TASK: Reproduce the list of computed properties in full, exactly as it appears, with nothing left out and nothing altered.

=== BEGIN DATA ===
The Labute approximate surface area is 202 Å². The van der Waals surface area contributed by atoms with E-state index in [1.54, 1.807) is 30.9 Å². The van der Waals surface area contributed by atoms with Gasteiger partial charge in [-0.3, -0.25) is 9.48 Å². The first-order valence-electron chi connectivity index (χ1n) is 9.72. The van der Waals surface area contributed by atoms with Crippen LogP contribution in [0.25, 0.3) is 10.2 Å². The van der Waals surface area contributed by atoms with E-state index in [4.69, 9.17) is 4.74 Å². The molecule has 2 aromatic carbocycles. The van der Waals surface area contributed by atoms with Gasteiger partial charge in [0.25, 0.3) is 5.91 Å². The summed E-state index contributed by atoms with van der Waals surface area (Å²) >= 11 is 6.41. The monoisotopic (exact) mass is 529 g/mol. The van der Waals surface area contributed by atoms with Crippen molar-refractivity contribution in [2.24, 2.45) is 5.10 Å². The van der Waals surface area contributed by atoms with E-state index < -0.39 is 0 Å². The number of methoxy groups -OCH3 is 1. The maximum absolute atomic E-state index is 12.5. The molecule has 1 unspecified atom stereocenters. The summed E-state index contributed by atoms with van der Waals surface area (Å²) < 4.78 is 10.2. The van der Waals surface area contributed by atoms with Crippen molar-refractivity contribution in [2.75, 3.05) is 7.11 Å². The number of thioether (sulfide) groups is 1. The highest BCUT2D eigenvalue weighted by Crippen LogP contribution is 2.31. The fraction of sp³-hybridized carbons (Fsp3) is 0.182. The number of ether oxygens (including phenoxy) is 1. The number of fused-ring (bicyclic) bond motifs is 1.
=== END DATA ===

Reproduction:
The Labute approximate surface area is 202 Å². The van der Waals surface area contributed by atoms with E-state index in [1.54, 1.807) is 30.9 Å². The van der Waals surface area contributed by atoms with Gasteiger partial charge in [-0.3, -0.25) is 9.48 Å². The first-order valence-electron chi connectivity index (χ1n) is 9.72. The van der Waals surface area contributed by atoms with Crippen LogP contribution in [0.25, 0.3) is 10.2 Å². The van der Waals surface area contributed by atoms with E-state index in [4.69, 9.17) is 4.74 Å². The molecule has 2 aromatic carbocycles. The van der Waals surface area contributed by atoms with Gasteiger partial charge in [0.25, 0.3) is 5.91 Å². The summed E-state index contributed by atoms with van der Waals surface area (Å²) >= 11 is 6.41. The monoisotopic (exact) mass is 529 g/mol. The van der Waals surface area contributed by atoms with Crippen molar-refractivity contribution in [2.24, 2.45) is 5.10 Å². The van der Waals surface area contributed by atoms with E-state index < -0.39 is 0 Å². The number of methoxy groups -OCH3 is 1. The maximum absolute atomic E-state index is 12.5. The molecule has 1 unspecified atom stereocenters. The summed E-state index contributed by atoms with van der Waals surface area (Å²) < 4.78 is 10.2. The van der Waals surface area contributed by atoms with Crippen molar-refractivity contribution in [2.75, 3.05) is 7.11 Å². The number of thioether (sulfide) groups is 1. The highest BCUT2D eigenvalue weighted by Crippen LogP contribution is 2.31. The fraction of sp³-hybridized carbons (Fsp3) is 0.182. The number of ether oxygens (including phenoxy) is 1. The number of fused-ring (bicyclic) bond motifs is 1.